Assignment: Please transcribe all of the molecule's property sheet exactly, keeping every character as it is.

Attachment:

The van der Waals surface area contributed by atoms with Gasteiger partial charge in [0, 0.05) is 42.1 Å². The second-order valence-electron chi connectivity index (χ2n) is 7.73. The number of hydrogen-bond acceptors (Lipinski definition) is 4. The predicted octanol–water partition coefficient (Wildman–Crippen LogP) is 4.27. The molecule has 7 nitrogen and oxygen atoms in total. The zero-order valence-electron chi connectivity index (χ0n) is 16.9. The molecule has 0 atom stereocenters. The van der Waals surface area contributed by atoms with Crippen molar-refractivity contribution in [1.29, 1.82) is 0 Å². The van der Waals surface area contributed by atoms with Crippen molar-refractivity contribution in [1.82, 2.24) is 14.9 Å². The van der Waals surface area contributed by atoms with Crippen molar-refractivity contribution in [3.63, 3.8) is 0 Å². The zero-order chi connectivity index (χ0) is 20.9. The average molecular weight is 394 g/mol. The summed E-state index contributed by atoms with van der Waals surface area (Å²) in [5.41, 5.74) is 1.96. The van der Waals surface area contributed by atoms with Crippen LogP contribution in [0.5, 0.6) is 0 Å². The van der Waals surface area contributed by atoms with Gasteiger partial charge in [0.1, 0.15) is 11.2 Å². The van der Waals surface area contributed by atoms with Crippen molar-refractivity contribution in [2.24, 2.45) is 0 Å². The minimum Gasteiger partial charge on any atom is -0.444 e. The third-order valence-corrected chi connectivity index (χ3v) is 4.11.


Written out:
The van der Waals surface area contributed by atoms with Gasteiger partial charge in [0, 0.05) is 42.1 Å². The second-order valence-electron chi connectivity index (χ2n) is 7.73. The number of hydrogen-bond acceptors (Lipinski definition) is 4. The predicted octanol–water partition coefficient (Wildman–Crippen LogP) is 4.27. The molecule has 7 nitrogen and oxygen atoms in total. The zero-order valence-electron chi connectivity index (χ0n) is 16.9. The molecule has 0 atom stereocenters. The van der Waals surface area contributed by atoms with Crippen molar-refractivity contribution in [1.29, 1.82) is 0 Å². The van der Waals surface area contributed by atoms with Crippen molar-refractivity contribution in [1.82, 2.24) is 14.9 Å². The van der Waals surface area contributed by atoms with Crippen molar-refractivity contribution in [3.63, 3.8) is 0 Å². The zero-order chi connectivity index (χ0) is 20.9. The average molecular weight is 394 g/mol. The summed E-state index contributed by atoms with van der Waals surface area (Å²) in [5.41, 5.74) is 1.96. The van der Waals surface area contributed by atoms with Crippen LogP contribution in [0.5, 0.6) is 0 Å². The van der Waals surface area contributed by atoms with Gasteiger partial charge in [0.1, 0.15) is 11.2 Å². The van der Waals surface area contributed by atoms with Crippen molar-refractivity contribution in [2.24, 2.45) is 0 Å². The minimum Gasteiger partial charge on any atom is -0.444 e. The third-order valence-corrected chi connectivity index (χ3v) is 4.11.